[¶20] In Dettler, an officer observed a vehicle in a snow-covered ditch on the north side of Main Street, Fargo, North Dakota. Id. at ¶ 2. The officer located a person in a nearby Hardee's who owned the vehicle. Id. At the administrative hearing, Dettler argued the Department failed to prove he was driving within two hours of the performance of a chemical test. Id. at ¶ 7. We concluded the evidence supported the hearing officer's finding that Dettler had been driving within two hours of the performance of a chemical test. Id. at ¶ 24. We reasoned:
[T]he evidence demonstrates the test was administered at 2:17 a.m. The officer testified he determined the time of driving from Dettler's statement that he left the bar at closing time, which the officer stated was 1:00 in the morning. The time of driving on his report indicates 1:15 a.m. The officer testified that was the time he saw the vehicle. Dettler presented no contrary testimony.Id. at ¶ 24.
[¶21] Dettler is distinguishable from the present case. Here, the Department argues that because the accident occurred in the afternoon, on a summer day, in a semi-rural residential area, and witnesses saw the accident happen, a reasoning mind could reasonably infer the accident happened just before 3:10 or 3:12 p.m. when dispatch initially reported the accident to Officer Van Inwagen. Therefore, based on the circumstantial evidence, the Department argues it is more likely than not that Dawson was driving within two hours of the performance of the chemical test.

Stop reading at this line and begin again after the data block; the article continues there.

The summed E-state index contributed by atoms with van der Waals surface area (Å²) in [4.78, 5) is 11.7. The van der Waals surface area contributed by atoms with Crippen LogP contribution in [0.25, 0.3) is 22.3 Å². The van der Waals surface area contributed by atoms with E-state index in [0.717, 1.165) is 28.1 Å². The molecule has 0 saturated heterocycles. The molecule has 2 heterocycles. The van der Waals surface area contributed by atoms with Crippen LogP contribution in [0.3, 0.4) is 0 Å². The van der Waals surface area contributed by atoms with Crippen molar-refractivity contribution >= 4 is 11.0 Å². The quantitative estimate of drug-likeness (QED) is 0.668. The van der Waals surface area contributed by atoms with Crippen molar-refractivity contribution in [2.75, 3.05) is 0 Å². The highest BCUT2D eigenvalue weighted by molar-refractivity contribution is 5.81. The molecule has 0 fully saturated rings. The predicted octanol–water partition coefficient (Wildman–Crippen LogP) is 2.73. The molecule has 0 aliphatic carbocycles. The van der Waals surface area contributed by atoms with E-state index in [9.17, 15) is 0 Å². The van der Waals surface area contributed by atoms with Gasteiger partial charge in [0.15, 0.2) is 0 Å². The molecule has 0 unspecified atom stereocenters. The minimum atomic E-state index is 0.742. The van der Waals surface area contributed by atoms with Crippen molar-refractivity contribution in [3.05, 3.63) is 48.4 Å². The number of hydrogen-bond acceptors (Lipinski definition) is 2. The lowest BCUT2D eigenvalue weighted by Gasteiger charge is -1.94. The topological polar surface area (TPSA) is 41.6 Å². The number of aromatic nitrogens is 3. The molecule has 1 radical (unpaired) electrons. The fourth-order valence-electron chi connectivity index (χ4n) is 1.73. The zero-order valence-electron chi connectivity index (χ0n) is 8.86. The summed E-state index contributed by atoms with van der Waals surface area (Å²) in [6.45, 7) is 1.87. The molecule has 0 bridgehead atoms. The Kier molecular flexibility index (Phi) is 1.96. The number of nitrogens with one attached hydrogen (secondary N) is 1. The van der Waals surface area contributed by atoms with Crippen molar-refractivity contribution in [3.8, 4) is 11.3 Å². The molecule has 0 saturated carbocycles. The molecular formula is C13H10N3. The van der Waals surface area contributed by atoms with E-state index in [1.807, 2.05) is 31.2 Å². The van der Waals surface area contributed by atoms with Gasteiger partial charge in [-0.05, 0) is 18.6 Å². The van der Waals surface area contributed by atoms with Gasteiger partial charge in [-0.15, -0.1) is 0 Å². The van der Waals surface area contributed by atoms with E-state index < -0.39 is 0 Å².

[¶22] The Department's argument is based only on assumptions without evidentiary support. The Department has not established from the admissible evidence when the accident occurred or when Dawson was driving. In Dettler, the circumstantial evidence established a time frame for when Dettler was driving, which was within two hours of the performance of the chemical test. Here, the record only indicates dispatch reported the accident to Officer Van Inwagen at 3:12 p.m. and that the blood test was administered at 4:45 p.m. It does not establish when Dawson was driving, when Dawson parked his vehicle to the east of the accident site, or when the accident occurred. The Department had to establish Dawson was driving between 2:45 p.m. and 4:45 p.m. Relying on the time of the dispatch report and the circumstantial evidence posited by the Department, a reasoning mind could not reasonably infer that Dawson was driving at or after 3:15 p.m. or that a chemical test was performed within two hours of Dawson driving or being in physical control of a motor vehicle.